2013 has been a great year for television, so narrowing down our list of favorites was no easy task. As TV Blend has numerous writers with varying tastes in TV shows, we decided to go solo this year in sharing our Top 5 lists of the best series of 2013. This is Alicia’s list, which begins with Mad Men at number five.

”Mad
5. Mad Men
What a divisive and explosive season Don Draper had, eh? The penultimate season of the AMC series found Don in a bad way on all fronts of his life: his marriage, his drinking, his job, and his relationship with his daughter. And through each moment of this season, I was transfixed. Mood, imagery, and music joined forces to cause a sharp, ambitious, effective season of deeply moving television.

After a long stretch between seasons five and six, the passage of time only helped to amplify the complexities of Don, Peggy, Joan, Roger, and Sally. Especially Sally. Oh little Sally Draper had quite a year — eye-opening and jarring. Her experiences throughout the season laid out the very real ramifications for Don’s actions that he’s been too self-absorbed to consider. And now that his whole world is falling down around him, how he handles it will make or break everything in the series’ upcoming final season. Brooding, moody, and melancholic, Mad Men really delivered.
”Hannibal”
4. Hannibal
There has never been a show as captivating and haunting in its beautiful horror as Hannibal. The first season of the Bryan Fuller series pushed audiences to the edge visually and emotionally with masterful aplomb. In all its twisted glory, the series delivered week after gruesome week, with Mads Mikkelsen as the perfect pre-Silence of the Lambs Hannibal Lecter and Hugh Dancy as the addled-but-brilliant Will Graham. The show succeeded on so many levels — right down to some seriously fucked-up but beautiful-looking dinner parties — it’s hard to pick out just one reason why it stood out in a season of seriously spectacular television.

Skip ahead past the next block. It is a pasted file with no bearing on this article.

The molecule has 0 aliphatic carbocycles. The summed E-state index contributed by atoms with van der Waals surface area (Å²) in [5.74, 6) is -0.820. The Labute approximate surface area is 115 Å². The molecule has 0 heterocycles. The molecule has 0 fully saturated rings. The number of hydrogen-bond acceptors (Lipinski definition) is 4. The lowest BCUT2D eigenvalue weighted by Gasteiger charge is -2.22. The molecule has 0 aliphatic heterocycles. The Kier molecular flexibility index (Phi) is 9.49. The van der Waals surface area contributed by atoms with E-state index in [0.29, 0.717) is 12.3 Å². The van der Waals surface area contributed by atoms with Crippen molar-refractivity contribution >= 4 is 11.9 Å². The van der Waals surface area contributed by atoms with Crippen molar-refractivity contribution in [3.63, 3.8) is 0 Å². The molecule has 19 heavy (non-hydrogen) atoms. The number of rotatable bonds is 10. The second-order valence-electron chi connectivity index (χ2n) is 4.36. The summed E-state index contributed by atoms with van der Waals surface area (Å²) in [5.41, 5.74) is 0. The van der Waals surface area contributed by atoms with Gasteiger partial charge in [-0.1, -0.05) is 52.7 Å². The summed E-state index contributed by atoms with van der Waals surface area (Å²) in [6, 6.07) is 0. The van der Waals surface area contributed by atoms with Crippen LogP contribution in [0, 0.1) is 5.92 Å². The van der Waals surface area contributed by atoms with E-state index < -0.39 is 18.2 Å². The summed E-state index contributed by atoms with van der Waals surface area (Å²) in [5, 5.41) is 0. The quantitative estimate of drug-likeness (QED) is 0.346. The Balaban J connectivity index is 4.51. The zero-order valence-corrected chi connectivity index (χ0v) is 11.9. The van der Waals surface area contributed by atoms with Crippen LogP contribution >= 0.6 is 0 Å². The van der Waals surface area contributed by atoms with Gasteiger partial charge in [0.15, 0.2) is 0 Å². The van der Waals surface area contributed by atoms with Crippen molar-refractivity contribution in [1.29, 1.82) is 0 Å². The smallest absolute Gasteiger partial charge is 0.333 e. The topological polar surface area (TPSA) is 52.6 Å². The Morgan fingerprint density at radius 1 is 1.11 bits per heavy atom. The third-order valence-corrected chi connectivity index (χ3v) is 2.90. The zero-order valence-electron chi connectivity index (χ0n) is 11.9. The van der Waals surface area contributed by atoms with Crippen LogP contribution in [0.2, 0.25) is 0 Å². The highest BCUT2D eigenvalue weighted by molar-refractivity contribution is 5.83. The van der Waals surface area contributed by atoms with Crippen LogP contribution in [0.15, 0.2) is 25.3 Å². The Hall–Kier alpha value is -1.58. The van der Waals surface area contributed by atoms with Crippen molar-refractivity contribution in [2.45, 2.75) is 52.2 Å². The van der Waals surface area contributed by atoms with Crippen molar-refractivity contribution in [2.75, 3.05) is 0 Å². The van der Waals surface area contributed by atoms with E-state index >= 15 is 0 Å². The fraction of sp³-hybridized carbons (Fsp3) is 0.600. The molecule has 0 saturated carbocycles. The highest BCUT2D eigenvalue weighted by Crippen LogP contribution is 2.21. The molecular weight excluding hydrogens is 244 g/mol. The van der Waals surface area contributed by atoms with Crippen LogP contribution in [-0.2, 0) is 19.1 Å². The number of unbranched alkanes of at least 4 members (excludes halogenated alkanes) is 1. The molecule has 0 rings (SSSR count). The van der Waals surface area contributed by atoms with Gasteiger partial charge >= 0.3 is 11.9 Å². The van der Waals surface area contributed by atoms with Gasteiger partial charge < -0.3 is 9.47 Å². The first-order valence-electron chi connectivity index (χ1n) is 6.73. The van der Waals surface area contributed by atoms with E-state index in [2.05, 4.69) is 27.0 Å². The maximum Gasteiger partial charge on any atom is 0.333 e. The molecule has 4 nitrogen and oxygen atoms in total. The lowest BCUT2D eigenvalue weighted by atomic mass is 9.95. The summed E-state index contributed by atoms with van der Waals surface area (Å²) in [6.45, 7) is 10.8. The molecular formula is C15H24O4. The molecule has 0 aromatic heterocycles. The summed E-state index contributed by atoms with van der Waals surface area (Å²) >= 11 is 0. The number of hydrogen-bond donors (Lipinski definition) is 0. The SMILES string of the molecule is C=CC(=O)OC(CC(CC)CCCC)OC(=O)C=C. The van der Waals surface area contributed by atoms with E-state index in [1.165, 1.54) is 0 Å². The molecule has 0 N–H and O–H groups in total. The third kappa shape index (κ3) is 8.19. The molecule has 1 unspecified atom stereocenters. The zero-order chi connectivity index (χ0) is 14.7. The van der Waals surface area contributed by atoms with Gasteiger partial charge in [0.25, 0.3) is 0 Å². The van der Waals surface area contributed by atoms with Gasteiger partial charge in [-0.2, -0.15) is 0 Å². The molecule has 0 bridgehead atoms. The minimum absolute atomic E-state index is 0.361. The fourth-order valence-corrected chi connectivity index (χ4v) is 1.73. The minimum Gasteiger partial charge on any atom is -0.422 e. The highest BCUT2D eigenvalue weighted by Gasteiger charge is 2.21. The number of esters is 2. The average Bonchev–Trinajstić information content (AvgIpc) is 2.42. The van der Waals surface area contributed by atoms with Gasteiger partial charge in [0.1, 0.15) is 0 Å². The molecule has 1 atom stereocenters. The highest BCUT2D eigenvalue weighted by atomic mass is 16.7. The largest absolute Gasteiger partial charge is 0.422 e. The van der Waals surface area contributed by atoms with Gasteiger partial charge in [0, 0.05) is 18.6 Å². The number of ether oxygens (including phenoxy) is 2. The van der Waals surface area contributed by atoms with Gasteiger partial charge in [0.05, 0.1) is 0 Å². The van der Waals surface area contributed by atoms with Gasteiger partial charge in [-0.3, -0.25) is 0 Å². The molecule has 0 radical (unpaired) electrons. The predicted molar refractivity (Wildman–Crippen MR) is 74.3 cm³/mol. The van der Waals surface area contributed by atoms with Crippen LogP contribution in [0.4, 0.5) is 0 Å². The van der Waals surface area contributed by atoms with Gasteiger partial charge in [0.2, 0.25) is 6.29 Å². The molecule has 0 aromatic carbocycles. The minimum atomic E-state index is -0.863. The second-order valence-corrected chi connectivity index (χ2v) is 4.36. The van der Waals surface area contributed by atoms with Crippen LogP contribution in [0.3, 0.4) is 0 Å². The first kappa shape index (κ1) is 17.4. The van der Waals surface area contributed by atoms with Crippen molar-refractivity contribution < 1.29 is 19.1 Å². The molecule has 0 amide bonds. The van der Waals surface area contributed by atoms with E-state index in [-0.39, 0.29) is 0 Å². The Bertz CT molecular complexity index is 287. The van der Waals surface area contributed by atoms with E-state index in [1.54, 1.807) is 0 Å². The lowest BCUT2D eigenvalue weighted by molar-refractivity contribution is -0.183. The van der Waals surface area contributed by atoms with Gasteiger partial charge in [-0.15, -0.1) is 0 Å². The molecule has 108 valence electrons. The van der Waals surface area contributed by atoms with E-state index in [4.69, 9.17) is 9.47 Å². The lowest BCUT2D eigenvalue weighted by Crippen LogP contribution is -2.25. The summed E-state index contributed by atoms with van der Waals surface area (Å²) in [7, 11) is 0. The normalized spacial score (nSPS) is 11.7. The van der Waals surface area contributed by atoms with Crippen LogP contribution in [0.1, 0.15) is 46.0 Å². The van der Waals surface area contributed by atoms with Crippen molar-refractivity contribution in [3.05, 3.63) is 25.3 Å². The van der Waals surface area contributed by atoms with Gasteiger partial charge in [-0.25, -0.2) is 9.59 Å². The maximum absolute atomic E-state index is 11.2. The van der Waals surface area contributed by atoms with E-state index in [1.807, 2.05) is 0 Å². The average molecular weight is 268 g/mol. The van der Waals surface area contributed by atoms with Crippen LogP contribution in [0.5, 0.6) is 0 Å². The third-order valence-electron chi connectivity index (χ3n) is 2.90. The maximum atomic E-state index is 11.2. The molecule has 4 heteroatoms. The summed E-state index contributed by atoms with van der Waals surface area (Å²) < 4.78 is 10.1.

Though perhaps it all boils down to Hannibal’s ability to feel fresh and new even when its not. Where knowing how the story ends (spoiler alert: Hannibal gets caught) could’ve very easily killed the intensity and tension the series worked so hard to establish, Fuller has managed to weave it into the show’s very fabric via hints and visual cues that it actually amplifies the situation. The relationship between Hannibal and Will is electrified and teetering on the edge of something very, very bad. And with a supporting cast that includes Laurence Fishbourne, Raul Esparza, Eddie Izzard, and Gillian Anderson? It’s no wonder the whole thing just worked.
”Masters
3. Masters of Sex
If there was an award for Best New Television Show of 2013, Showtime’s Masters of Sex would win by a large margin. Michelle Ashford has created one of the most riveting and thoughtful looks at the complexity of relationships and people — and yes, there is a lot of sex. But what makes the sex in Masters work where so many falter is its ability to push the story forward rather than shock or provoke just for the sake of it. It’s funny, it’s sincere, it’s thoughtful, it’s complex: it is the sum of all of its brilliant parts.